Soon my brother joined me. We’ve kept the team very small, while slowly building up a loyal following. We passed a million users a few years ago, and are still growing very rapidly.
Q: What impact has it had? What have you heard from users?
Lee: One of the best parts about working at MyFitnessPal is the messages we get from our users. I’d estimate that anywhere from 30-50% of the emails that we get are from people simply telling us how much they love the app, and how much it’s helped them lead a healthier life. People write in telling us that they’ve been trying to lose weight for 20 years, but nothing had worked until they tried MyFitnessPal. We hear from people who’ve been able to cancel surgeries, stop taking medications, fit into jeans they haven’t worn in years, or even things as simple as just being able to stand up without using their arms to push themselves up. We have thousands and thousands of members who’ve lost 100 pounds or more. We’ve even had people get married after meeting on MyFitnessPal.
It’s hard to generalize users’ experiences because we have so many users. And they vary widely: there are people who’ve never exercised, who would find a 15 minute walk difficult, and we have professional body builders.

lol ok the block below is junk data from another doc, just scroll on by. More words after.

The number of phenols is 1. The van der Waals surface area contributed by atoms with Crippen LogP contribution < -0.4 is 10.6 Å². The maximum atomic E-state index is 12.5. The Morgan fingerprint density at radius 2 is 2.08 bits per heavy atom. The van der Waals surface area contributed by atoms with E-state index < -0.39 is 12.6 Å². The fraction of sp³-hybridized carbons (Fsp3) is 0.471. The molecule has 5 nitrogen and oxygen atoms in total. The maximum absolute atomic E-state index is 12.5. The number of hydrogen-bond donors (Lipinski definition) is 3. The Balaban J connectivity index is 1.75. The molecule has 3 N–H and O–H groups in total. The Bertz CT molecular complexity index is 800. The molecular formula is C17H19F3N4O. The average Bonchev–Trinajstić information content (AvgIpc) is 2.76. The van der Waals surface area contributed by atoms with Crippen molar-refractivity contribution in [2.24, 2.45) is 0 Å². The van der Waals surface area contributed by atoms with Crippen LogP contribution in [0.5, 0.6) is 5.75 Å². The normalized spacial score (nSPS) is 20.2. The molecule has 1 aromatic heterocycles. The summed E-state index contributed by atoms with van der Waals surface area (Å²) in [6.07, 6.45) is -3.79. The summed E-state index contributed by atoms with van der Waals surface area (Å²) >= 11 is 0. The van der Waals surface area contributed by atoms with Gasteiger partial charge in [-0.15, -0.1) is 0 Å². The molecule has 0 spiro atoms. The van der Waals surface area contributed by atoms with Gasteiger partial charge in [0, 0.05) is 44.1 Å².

Still, one thing stands out, which is that the biggest benefit is education. It’s amazing how little most people know about what they eat or the activities they perform, and once they start using the app, it’s eye-opening. They discover what they eat, how much, how often, the nutritional content of the food, and the impact of physical activity. They build up knowledge that stays with them even if they stop logging their foods. With this knowledge they can make their own decisions about what to change in their lives, what trade-offs are best for them. It’s not following some diet fad, but discovering what works for you.
Q: What makes it different, sets it apart?
Lee: We really pay little attention to other apps or the media. Rather we’re fanatically focused on our own users. We listen deeply to user feedback, but we don’t just do what they ask for. Instead we try to understand their real problem, and focus our work on the things that we’ve discovered really matter for losing weight.
We know losing weight is really hard and that tracking is a pain-in-the-neck. So, we really work hard to make our site and our app as easy to use as possible. We know that the easier and faster we can make logging your foods, the more likely you are to stick with it, and consequently, the more likely you are to reach your goals. As a tool maker, it’s our job to help make that process as easy as possible and remove every barrier we can to your success. I can’t really point to anything in particular about ease-of-use; it’s just something we focus on relentlessly and something that the team is just good at.